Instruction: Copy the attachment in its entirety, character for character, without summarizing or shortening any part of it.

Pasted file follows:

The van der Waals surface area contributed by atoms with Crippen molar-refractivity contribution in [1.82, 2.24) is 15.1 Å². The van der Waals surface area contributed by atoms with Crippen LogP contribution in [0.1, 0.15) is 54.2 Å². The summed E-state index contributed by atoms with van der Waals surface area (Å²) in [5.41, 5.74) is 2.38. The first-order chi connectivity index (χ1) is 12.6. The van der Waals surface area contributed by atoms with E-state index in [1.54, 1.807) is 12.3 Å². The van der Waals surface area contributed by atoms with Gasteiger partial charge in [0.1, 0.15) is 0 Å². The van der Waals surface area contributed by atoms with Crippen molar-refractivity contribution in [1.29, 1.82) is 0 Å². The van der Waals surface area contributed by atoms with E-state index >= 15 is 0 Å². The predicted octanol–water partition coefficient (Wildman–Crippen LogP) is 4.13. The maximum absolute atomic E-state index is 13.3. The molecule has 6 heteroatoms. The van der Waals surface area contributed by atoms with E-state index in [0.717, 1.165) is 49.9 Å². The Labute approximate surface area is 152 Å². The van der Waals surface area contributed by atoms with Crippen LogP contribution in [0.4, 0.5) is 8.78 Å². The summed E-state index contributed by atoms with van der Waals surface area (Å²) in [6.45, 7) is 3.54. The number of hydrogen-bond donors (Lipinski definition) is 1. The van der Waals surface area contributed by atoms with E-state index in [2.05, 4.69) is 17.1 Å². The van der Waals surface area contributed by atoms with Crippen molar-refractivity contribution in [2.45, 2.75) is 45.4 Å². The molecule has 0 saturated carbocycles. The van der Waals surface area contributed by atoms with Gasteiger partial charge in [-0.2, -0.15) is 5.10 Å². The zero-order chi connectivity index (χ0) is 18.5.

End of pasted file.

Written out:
The van der Waals surface area contributed by atoms with Crippen molar-refractivity contribution in [1.82, 2.24) is 15.1 Å². The van der Waals surface area contributed by atoms with Crippen LogP contribution in [0.1, 0.15) is 54.2 Å². The summed E-state index contributed by atoms with van der Waals surface area (Å²) in [5.41, 5.74) is 2.38. The first-order chi connectivity index (χ1) is 12.6. The van der Waals surface area contributed by atoms with E-state index in [1.54, 1.807) is 12.3 Å². The van der Waals surface area contributed by atoms with Gasteiger partial charge in [0.1, 0.15) is 0 Å². The van der Waals surface area contributed by atoms with Crippen molar-refractivity contribution in [1.29, 1.82) is 0 Å². The van der Waals surface area contributed by atoms with E-state index >= 15 is 0 Å². The predicted octanol–water partition coefficient (Wildman–Crippen LogP) is 4.13. The maximum absolute atomic E-state index is 13.3. The molecule has 6 heteroatoms. The van der Waals surface area contributed by atoms with E-state index in [0.717, 1.165) is 49.9 Å². The Labute approximate surface area is 152 Å². The van der Waals surface area contributed by atoms with Crippen LogP contribution in [0.4, 0.5) is 8.78 Å². The summed E-state index contributed by atoms with van der Waals surface area (Å²) in [6.45, 7) is 3.54. The number of hydrogen-bond donors (Lipinski definition) is 1. The van der Waals surface area contributed by atoms with E-state index in [2.05, 4.69) is 17.1 Å². The van der Waals surface area contributed by atoms with Crippen molar-refractivity contribution in [2.45, 2.75) is 45.4 Å². The molecule has 0 saturated carbocycles. The van der Waals surface area contributed by atoms with Gasteiger partial charge in [-0.2, -0.15) is 5.10 Å². The zero-order chi connectivity index (χ0) is 18.5.